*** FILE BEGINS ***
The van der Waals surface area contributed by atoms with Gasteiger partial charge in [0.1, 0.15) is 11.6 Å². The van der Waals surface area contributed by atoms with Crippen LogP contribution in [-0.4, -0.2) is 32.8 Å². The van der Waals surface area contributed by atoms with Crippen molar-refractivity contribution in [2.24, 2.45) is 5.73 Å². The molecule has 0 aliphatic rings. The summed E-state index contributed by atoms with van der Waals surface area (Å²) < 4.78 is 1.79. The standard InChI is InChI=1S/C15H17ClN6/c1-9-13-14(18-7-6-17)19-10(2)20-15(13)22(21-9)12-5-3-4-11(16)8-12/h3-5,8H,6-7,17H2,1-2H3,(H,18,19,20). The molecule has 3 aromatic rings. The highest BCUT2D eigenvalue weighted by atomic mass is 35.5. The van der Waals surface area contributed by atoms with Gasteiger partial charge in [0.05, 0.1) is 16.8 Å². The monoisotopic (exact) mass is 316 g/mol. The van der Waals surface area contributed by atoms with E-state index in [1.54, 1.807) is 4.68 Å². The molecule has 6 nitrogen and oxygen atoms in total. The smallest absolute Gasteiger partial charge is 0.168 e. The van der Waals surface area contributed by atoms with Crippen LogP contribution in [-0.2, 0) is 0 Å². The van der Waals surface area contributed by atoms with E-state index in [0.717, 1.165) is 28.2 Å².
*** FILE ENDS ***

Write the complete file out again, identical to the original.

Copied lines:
The van der Waals surface area contributed by atoms with Gasteiger partial charge in [0.1, 0.15) is 11.6 Å². The van der Waals surface area contributed by atoms with Crippen LogP contribution in [-0.4, -0.2) is 32.8 Å². The van der Waals surface area contributed by atoms with Crippen molar-refractivity contribution in [2.24, 2.45) is 5.73 Å². The molecule has 0 aliphatic rings. The summed E-state index contributed by atoms with van der Waals surface area (Å²) < 4.78 is 1.79. The standard InChI is InChI=1S/C15H17ClN6/c1-9-13-14(18-7-6-17)19-10(2)20-15(13)22(21-9)12-5-3-4-11(16)8-12/h3-5,8H,6-7,17H2,1-2H3,(H,18,19,20). The molecule has 3 aromatic rings. The highest BCUT2D eigenvalue weighted by atomic mass is 35.5. The van der Waals surface area contributed by atoms with Gasteiger partial charge in [0.05, 0.1) is 16.8 Å². The monoisotopic (exact) mass is 316 g/mol. The van der Waals surface area contributed by atoms with E-state index in [1.54, 1.807) is 4.68 Å². The molecule has 6 nitrogen and oxygen atoms in total. The smallest absolute Gasteiger partial charge is 0.168 e. The van der Waals surface area contributed by atoms with Crippen LogP contribution in [-0.2, 0) is 0 Å². The van der Waals surface area contributed by atoms with E-state index in [0.717, 1.165) is 28.2 Å².